I recently spoke with a constituent who owns his own company and takes advantage of government incentives for innovation such as SR&ED and NRC-IRAP. His company, which employs many people, exports around the world and competes on the basis of the unmatchable quality of their product. He explained to me how important it was for his small company to be able to custom manufacture a certain item, how he went overseas to buy the machinery to manufacture it, and how much he appreciated the lack of an import duty on manufacturing equipment.
What’s the idea behind this lack of an import duty?
The idea is that Canadian workers need to become as productive as possible, and having the best machinery and equipment in the world will help keep and create good manufacturing jobs in Canada. Increasing the productivity of Canadian workers will be central to supporting Canada’s economy and quality of life in the decades to come.
The same idea lies behind the Scientific Research and Experimental Development (SR&ED) tax credit. We want Canadian businesses to invest in research and development, and to constantly innovate so that they and the workers they employ can compete in the world economy.
Unfortunately, the Conservative Budget 2012, as implemented in the second omnibus budget bill C-45, contains a reduction in the SR&ED tax credit from 20% to 15% of eligible expenses, and eliminates the eligibility of capital expenditures for the tax credit. This especially hurts industrial sectors such as aerospace, automotive, information and communications technology, and oil and gas technology.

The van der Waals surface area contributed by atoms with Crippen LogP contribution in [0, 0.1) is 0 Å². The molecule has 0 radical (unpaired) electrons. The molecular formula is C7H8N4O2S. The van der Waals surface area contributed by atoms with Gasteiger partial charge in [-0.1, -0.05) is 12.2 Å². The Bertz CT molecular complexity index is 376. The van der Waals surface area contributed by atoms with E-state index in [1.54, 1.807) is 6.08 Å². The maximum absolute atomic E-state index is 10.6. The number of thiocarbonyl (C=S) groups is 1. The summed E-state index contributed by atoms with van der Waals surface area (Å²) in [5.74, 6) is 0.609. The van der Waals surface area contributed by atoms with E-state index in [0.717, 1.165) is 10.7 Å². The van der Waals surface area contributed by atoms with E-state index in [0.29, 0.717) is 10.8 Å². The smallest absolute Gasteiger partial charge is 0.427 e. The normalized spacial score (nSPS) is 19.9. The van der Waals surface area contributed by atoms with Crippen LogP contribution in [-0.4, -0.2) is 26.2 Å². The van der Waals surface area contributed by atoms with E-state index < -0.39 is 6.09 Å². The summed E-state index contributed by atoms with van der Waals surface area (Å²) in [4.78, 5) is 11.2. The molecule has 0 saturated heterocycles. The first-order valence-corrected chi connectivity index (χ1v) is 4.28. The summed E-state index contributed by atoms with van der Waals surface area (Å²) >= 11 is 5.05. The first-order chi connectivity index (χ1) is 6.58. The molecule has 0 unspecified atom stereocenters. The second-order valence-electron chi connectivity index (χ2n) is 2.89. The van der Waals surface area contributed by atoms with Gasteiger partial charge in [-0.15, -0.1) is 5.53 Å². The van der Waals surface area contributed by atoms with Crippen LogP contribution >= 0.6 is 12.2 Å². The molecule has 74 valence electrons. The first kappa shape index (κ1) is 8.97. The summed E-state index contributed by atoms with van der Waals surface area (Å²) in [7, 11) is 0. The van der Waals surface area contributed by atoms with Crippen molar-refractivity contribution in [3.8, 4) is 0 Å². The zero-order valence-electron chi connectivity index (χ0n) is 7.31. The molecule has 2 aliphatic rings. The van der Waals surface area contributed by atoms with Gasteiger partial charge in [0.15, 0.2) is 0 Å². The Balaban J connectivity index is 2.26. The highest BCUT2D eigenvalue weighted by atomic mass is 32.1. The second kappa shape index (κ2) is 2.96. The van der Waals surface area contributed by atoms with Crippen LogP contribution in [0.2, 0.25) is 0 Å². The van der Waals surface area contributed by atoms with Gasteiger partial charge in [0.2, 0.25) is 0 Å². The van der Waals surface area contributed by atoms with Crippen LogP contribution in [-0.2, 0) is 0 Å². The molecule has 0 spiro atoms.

We want companies to be investing in capital equipment for the purposes of innovation, not simply to improve equipment, but because the best equipment and machinery, and the people who figure out better ways to use them, will be important to our competitiveness, and to keeping good manufacturing jobs in Canada.
The elimination of eligibility of capital expenditures, when combined with the reduction of the overall SR&ED tax credit from 20% to 15% of eligible expenses is very serious. The latter cut was not even a recommendation of the so-called Jenkins Panel’s “Review of Federal Support to Research and Development”. This overall cut increases the marginal tax rate for innovative companies. For example, it punishes sectors like oil and gas technology, one of the primary engines of technology growth in the Canadian economy. When oil and gas companies around the world decide, say, that they want more efficient, safe, healthy or environmentally friendly technology, they come to shop in Canada.
The government has said that it would reinvest the savings from cutting SR&ED into direct grants, but there is no evidence that direct grants work better than tax credits. There is only the fact that other countries don’t rely on tax credits to the extent that Canada does. I would also be somewhat wary of having the government choose winners and losers through direct grants, and the costs inherent in the grant application and selection process.
The Liberal Party calls on the government to take the time to seek out and listen to testimony from those affected by changes to SR&ED, and to consider amending the changes contained in Bill C-45.
Liberal Critic responsible for Science and Technology, Federal Economic Development Agency for Southern Ontario and Federal Economic Development Initiative in Northern Ontario